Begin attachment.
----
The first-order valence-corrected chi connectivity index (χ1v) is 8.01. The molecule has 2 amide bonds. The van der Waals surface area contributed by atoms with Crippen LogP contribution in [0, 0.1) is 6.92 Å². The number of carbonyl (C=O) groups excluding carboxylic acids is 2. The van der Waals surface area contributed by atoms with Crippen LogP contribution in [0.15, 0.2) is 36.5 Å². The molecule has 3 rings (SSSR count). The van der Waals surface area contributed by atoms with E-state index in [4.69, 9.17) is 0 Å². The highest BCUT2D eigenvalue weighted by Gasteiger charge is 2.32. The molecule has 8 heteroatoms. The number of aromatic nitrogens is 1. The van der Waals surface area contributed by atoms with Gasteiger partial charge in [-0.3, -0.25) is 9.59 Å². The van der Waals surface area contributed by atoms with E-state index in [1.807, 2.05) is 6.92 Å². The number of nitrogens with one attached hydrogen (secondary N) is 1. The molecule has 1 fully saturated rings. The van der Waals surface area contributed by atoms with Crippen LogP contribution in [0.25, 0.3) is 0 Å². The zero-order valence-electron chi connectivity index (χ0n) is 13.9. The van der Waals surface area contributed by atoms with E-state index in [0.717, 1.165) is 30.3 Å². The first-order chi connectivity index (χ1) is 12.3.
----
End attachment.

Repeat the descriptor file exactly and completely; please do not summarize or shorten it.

The first-order valence-corrected chi connectivity index (χ1v) is 8.01. The molecule has 2 amide bonds. The van der Waals surface area contributed by atoms with Crippen LogP contribution in [0, 0.1) is 6.92 Å². The number of carbonyl (C=O) groups excluding carboxylic acids is 2. The van der Waals surface area contributed by atoms with Crippen LogP contribution in [0.15, 0.2) is 36.5 Å². The molecule has 3 rings (SSSR count). The van der Waals surface area contributed by atoms with E-state index in [4.69, 9.17) is 0 Å². The highest BCUT2D eigenvalue weighted by Gasteiger charge is 2.32. The molecule has 8 heteroatoms. The number of aromatic nitrogens is 1. The van der Waals surface area contributed by atoms with Gasteiger partial charge in [-0.3, -0.25) is 9.59 Å². The van der Waals surface area contributed by atoms with E-state index in [1.807, 2.05) is 6.92 Å². The number of nitrogens with one attached hydrogen (secondary N) is 1. The molecule has 1 fully saturated rings. The van der Waals surface area contributed by atoms with Crippen LogP contribution in [0.25, 0.3) is 0 Å². The zero-order valence-electron chi connectivity index (χ0n) is 13.9. The van der Waals surface area contributed by atoms with E-state index in [0.717, 1.165) is 30.3 Å². The first-order chi connectivity index (χ1) is 12.3.